Long-lasting effect evoked by tonic muscle pain on parietal EEG activity in humans

Domenica Le Pera, Peter Svensson, Massimiliano Valeriani, Ippei Watanabe, Lars Arendt-Nielsen, Andrew C N Chen

Research output: Contribution to journalArticlepeer-review


Objective: To explore EEG changes evoked by tonic experimental muscle pain compared to a non-painful vibratory stimulus. Methods: Thirty-one EEG channels were recorded before, during and after painful and non-painful stimulation. Pain was induced in the left brachioradialis muscle by injection of hypertonic (5%) saline. The vibratory stimulus was applied to the skin area overlying the brachioradialis muscle. The power of the major frequency components of the EEG activity (FFT, fast Fourier transform) was quantified and t-maps between the different experimental conditions were evaluated in frequency domain. Results: The main effect of muscle pain, compared to non-painful stimulation, was a significant and long-lasting increase of delta (1-3 Hz) power and an alpha-1 (9-11 Hz) power increase over the contralateral parietal locus. This finding could suggest a decreased excitability of the primary somatosensory cortex during muscle pain. The main effect of vibration, compared to its unstimulated baseline, consisted in an increase of beta-1 (14-20 Hz) power in the right frontal region. Conclusions: Our data demonstrate significant and specific topographic EEG changes during tonic muscle pain. Since these modifications differ from those produced by an unstimulated baseline and during non-painful tonic stimulation, they might reflect mechanisms involved in the processing of nociceptive and adverse tonic stimuli. Copyright (C) 2000 Elsevier Science Ireland Ltd.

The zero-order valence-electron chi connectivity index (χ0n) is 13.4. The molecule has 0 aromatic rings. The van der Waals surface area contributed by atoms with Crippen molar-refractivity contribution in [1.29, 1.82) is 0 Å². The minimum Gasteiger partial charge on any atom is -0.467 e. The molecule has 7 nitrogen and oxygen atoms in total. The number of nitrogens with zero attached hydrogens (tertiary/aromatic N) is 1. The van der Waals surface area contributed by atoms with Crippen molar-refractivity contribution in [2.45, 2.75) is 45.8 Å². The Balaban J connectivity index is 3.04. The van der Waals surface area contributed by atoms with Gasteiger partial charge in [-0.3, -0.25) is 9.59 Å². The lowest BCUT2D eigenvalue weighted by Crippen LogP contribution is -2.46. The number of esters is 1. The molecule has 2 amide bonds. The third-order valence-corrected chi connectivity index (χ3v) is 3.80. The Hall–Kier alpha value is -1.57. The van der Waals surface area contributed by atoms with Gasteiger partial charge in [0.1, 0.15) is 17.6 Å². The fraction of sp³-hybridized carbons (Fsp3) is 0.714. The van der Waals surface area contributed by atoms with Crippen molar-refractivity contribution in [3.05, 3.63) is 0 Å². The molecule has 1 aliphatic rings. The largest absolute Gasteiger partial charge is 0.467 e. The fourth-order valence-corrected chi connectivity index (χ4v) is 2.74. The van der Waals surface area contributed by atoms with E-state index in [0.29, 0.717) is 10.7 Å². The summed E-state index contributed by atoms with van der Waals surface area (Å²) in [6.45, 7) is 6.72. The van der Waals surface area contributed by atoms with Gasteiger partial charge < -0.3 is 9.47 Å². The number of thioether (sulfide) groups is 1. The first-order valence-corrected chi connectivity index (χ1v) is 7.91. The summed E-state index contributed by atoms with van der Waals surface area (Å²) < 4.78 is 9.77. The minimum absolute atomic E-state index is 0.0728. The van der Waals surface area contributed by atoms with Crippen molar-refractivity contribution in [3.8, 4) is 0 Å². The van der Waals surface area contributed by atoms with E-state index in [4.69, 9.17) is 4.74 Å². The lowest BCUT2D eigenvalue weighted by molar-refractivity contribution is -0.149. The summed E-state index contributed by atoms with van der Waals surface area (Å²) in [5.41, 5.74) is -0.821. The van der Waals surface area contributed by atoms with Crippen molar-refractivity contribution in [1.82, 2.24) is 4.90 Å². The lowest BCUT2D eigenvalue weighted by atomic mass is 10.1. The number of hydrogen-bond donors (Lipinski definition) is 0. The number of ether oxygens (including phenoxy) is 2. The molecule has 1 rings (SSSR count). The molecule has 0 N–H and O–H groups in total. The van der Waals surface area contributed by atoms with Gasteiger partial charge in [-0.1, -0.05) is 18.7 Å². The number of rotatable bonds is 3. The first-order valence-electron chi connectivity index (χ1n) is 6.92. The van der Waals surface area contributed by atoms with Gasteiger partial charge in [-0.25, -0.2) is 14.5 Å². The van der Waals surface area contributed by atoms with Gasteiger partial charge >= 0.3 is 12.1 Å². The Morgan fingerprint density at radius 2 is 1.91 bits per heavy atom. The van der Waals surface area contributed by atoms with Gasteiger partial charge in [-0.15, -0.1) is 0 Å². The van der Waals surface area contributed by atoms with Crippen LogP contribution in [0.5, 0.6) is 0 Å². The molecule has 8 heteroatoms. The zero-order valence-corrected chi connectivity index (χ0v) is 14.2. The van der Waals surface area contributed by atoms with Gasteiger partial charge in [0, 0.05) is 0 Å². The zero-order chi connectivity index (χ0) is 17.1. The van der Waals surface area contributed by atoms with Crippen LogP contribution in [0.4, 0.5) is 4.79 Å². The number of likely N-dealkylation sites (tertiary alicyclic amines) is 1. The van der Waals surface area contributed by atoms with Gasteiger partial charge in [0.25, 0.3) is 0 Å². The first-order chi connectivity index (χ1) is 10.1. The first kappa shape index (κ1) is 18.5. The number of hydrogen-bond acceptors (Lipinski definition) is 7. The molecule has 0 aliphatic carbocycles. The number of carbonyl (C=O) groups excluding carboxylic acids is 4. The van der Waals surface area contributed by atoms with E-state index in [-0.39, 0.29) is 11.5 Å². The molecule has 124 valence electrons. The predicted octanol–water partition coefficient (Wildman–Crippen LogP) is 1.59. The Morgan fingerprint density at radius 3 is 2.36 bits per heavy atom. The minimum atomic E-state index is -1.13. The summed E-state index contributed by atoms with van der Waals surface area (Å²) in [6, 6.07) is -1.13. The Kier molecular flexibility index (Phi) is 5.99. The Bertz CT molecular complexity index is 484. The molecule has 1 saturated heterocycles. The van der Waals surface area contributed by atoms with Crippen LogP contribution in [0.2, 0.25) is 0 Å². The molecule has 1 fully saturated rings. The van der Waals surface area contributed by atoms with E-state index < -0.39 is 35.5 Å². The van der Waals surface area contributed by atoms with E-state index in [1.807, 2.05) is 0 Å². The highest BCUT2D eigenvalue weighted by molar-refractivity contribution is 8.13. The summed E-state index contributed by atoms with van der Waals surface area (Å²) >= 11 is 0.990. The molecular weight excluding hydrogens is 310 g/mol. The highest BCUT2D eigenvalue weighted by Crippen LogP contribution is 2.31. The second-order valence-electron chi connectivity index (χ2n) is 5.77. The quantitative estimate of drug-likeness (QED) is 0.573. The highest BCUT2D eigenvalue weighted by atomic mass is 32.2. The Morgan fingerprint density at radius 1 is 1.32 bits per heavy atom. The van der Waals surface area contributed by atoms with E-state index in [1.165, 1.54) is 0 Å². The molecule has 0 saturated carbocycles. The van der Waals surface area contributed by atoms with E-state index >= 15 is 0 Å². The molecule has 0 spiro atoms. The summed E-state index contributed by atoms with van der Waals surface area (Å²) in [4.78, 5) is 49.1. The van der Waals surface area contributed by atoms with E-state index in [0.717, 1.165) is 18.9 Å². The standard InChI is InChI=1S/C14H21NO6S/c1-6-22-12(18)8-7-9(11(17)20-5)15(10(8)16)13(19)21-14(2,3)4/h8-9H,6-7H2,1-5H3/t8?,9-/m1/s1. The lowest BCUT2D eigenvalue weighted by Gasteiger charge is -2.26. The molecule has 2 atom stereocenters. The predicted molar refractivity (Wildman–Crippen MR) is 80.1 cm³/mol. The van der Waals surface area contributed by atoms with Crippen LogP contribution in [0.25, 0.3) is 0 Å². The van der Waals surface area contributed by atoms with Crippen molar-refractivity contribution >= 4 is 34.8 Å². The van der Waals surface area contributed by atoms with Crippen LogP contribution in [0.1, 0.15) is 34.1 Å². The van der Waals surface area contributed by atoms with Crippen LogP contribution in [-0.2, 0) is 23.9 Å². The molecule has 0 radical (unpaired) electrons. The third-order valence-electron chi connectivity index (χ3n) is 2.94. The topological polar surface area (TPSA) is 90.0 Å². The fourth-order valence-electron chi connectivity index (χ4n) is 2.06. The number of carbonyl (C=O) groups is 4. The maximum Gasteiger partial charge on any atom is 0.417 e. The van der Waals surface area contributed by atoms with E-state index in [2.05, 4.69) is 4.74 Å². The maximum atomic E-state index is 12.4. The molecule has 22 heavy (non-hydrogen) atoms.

Original languageEnglish
Pages (from-to)2130-2137
Number of pages8
JournalClinical Neurophysiology
Issue number12
Publication statusPublished - 2000


  • Electroencephalography
  • Event-related synchronization
  • Muscle pain
  • Somatosensory cortex inhibition

ASJC Scopus subject areas

  • Clinical Neurology
  • Radiology Nuclear Medicine and imaging
  • Neurology
  • Sensory Systems
  • Physiology (medical)


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